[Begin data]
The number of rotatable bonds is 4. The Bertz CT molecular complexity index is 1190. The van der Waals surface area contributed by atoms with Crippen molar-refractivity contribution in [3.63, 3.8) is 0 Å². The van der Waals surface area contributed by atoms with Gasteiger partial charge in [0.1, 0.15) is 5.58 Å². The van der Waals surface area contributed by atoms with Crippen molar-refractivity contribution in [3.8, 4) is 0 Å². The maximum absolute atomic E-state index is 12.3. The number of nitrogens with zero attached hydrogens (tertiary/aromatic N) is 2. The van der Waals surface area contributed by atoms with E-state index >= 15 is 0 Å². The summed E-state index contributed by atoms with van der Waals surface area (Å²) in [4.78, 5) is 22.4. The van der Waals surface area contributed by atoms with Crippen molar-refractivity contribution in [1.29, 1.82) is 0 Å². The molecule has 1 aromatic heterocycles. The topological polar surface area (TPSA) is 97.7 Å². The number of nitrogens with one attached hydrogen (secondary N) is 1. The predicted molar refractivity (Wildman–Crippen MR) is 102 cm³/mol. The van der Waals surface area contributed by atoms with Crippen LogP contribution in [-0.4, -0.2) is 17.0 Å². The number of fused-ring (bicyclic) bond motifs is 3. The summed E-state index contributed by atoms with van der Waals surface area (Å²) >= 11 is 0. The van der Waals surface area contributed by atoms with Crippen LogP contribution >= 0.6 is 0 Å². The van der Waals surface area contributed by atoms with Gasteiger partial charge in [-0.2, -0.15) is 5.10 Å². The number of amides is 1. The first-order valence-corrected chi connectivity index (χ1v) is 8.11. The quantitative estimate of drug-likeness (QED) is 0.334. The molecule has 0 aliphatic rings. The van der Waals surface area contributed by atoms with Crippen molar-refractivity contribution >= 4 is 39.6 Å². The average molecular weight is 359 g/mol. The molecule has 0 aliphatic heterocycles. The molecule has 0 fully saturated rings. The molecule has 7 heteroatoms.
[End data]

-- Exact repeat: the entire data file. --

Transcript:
The number of rotatable bonds is 4. The Bertz CT molecular complexity index is 1190. The van der Waals surface area contributed by atoms with Crippen molar-refractivity contribution in [3.63, 3.8) is 0 Å². The van der Waals surface area contributed by atoms with Gasteiger partial charge in [0.1, 0.15) is 5.58 Å². The van der Waals surface area contributed by atoms with Crippen molar-refractivity contribution in [3.8, 4) is 0 Å². The maximum absolute atomic E-state index is 12.3. The number of nitrogens with zero attached hydrogens (tertiary/aromatic N) is 2. The van der Waals surface area contributed by atoms with E-state index >= 15 is 0 Å². The summed E-state index contributed by atoms with van der Waals surface area (Å²) in [4.78, 5) is 22.4. The van der Waals surface area contributed by atoms with Crippen molar-refractivity contribution in [1.29, 1.82) is 0 Å². The molecule has 1 aromatic heterocycles. The topological polar surface area (TPSA) is 97.7 Å². The number of nitrogens with one attached hydrogen (secondary N) is 1. The predicted molar refractivity (Wildman–Crippen MR) is 102 cm³/mol. The van der Waals surface area contributed by atoms with Crippen LogP contribution in [-0.4, -0.2) is 17.0 Å². The number of fused-ring (bicyclic) bond motifs is 3. The summed E-state index contributed by atoms with van der Waals surface area (Å²) >= 11 is 0. The van der Waals surface area contributed by atoms with Crippen LogP contribution >= 0.6 is 0 Å². The van der Waals surface area contributed by atoms with Gasteiger partial charge in [-0.2, -0.15) is 5.10 Å². The number of amides is 1. The first-order valence-corrected chi connectivity index (χ1v) is 8.11. The quantitative estimate of drug-likeness (QED) is 0.334. The molecule has 0 aliphatic rings. The van der Waals surface area contributed by atoms with Crippen molar-refractivity contribution >= 4 is 39.6 Å². The average molecular weight is 359 g/mol. The molecule has 0 aliphatic heterocycles. The molecule has 0 fully saturated rings. The molecule has 7 heteroatoms.